For years, Britain's Steven Berkoff has been slashing his way through plays (often of his own making), movie villainy, and one-man screeds, scowling, growling, leering, jeering, menacing, and wheedling. Ham? Yes, but the very best -- strictly prosciutto di Parma. Abrasive and scabrous? Sure, but with such winning gusto. Over the top? What top? That tiny thing way down there?
Berkoff is back with One Man, a solo in three acts, two of which he also wrote. First, a rendering of Poe's "The Tell-Tale Heart," playing all the roles. Then "Actor," wherein he wryly encapsulates an actor's life, as Stanislavsky could not have imagined it. Lastly, "Dog," enacting both the feral cur and his beastly owner, a lout mostly sounding off at the pub. He excels at accents, impersonations, double-talk, vocal sound effects, mime, and extruded flutter-tonguing to make flutists envious.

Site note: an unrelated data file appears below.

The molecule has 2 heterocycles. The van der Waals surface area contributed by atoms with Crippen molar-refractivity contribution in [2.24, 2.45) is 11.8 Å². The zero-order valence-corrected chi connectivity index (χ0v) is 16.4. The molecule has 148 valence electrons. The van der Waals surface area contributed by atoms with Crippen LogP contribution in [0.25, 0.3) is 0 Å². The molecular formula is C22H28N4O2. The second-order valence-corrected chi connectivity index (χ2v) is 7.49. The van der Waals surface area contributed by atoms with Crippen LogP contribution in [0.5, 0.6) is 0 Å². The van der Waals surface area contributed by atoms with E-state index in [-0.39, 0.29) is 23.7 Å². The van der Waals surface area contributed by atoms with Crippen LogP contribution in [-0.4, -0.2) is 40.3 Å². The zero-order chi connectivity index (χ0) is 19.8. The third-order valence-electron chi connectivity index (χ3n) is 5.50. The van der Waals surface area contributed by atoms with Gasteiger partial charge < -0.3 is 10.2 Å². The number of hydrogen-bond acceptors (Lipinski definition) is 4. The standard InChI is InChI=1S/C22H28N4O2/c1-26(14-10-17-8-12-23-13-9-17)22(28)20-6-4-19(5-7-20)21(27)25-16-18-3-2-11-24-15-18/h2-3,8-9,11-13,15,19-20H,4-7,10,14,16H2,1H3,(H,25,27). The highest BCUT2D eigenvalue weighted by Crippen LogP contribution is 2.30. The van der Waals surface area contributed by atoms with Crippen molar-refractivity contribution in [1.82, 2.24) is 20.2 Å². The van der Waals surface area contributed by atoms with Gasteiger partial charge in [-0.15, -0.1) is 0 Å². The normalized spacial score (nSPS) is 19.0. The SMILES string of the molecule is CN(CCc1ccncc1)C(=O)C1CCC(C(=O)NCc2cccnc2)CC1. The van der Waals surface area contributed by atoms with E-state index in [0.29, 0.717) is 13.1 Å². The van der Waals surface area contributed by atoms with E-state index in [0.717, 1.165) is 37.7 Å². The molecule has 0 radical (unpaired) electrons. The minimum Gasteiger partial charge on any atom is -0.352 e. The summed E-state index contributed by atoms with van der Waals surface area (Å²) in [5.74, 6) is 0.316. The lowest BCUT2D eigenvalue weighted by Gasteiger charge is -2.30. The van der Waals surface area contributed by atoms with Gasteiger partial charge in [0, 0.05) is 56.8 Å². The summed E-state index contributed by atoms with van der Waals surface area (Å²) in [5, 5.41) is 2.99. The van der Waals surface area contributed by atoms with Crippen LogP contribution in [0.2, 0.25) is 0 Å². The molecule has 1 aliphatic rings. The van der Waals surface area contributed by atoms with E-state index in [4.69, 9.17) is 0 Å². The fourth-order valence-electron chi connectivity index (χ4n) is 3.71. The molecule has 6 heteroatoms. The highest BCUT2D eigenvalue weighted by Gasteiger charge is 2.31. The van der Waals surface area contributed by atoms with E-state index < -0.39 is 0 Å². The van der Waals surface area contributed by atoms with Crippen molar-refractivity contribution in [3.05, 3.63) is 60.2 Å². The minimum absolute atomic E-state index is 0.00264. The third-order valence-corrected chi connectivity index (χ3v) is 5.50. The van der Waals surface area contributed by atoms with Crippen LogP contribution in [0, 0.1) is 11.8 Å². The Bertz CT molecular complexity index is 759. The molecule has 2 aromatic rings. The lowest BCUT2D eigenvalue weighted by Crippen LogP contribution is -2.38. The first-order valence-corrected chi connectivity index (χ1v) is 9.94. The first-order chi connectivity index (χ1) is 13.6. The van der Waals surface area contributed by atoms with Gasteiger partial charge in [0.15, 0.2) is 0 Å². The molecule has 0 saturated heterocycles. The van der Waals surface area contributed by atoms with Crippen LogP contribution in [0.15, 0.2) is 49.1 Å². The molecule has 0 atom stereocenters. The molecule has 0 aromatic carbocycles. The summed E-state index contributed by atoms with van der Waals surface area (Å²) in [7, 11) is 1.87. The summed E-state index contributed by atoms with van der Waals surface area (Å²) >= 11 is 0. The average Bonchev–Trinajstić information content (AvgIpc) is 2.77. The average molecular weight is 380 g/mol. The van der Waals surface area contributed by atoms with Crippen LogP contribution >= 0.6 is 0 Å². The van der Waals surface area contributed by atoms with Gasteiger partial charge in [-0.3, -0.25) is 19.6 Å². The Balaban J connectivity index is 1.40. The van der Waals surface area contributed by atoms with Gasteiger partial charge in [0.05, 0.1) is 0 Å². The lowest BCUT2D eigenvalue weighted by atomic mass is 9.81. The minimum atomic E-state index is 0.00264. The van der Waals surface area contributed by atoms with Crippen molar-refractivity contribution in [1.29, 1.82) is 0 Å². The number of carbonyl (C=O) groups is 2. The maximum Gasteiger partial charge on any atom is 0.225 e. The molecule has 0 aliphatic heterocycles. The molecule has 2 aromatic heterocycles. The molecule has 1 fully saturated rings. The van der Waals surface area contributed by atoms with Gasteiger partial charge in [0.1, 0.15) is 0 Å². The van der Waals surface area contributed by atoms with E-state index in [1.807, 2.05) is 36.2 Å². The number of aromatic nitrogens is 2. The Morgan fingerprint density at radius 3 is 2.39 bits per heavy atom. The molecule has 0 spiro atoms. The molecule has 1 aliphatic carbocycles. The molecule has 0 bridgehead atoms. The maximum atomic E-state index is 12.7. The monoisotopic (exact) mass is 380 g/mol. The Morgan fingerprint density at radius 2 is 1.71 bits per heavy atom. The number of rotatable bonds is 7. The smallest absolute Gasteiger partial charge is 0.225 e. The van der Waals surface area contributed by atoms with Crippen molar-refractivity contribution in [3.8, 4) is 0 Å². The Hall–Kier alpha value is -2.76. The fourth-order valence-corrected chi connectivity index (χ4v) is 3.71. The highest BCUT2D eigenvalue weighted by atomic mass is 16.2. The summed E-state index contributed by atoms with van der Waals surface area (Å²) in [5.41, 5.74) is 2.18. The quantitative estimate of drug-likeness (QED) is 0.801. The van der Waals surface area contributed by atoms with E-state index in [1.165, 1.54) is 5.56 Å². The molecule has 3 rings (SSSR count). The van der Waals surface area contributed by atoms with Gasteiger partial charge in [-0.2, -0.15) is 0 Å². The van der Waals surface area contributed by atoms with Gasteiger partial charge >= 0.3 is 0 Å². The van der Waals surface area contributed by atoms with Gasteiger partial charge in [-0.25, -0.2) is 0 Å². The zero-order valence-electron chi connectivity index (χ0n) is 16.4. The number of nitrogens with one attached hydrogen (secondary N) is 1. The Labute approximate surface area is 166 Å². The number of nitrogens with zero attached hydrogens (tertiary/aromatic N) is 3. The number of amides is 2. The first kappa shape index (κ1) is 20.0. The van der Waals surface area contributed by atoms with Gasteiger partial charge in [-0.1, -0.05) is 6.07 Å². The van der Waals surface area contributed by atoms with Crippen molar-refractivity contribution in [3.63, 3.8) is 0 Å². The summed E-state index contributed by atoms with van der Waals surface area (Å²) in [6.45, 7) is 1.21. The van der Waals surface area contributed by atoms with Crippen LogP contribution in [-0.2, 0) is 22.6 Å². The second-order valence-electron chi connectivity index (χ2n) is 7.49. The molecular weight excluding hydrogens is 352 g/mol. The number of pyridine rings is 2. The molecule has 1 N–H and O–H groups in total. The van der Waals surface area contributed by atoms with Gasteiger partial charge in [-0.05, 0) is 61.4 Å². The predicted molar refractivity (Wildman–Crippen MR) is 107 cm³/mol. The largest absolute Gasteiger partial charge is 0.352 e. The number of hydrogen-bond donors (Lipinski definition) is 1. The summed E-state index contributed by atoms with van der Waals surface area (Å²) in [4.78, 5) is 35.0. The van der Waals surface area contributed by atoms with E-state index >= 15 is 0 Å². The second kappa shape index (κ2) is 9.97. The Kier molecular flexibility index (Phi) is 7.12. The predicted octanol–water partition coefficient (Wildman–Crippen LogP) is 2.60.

Funny, outrageous, obnoxious, crass yet seductive, Berkoff is a bundle of energy that could drive a locomotive up the wall. His acting is so total that he totals every ordinary part; only his own one-man squibs and diatribes, envenomed caricatures, and scurrilous jibes can contain his rant. He corroborates Wilde's epigram that nothing succeeds like excess; the only thing he has trouble doing is less.
ary Shelley's Frankenstein has been adapted to stage and screen countless times, and threatens to outlast the nobler works of her more famous husband. The latest version is Neal Bell's Monster, as directed by Michael Greif. Since the novel provides very little dialogue, Bell fills in with mixed results: an occasional snappy line amid much that is merely serviceable.
Greif's notion of horror seems to be noise, the louder the better, with abundant offstage detonations. The shouting contest for a cast of seven (with several doublings) is easily won by Christen Clifford as the maid, Justine. Christopher Donahue, as the eponymous creature, and Annie Parisse, as the heroine, Elizabeth, fully satisfy; as Dr. Frankenstein, Jake Weber is inept and dreary; the rest fall in between. Robert Brill's set consists of two parallel, hyperactive shower curtains, which Kenneth Posner's lighting valiantly struggles to justify.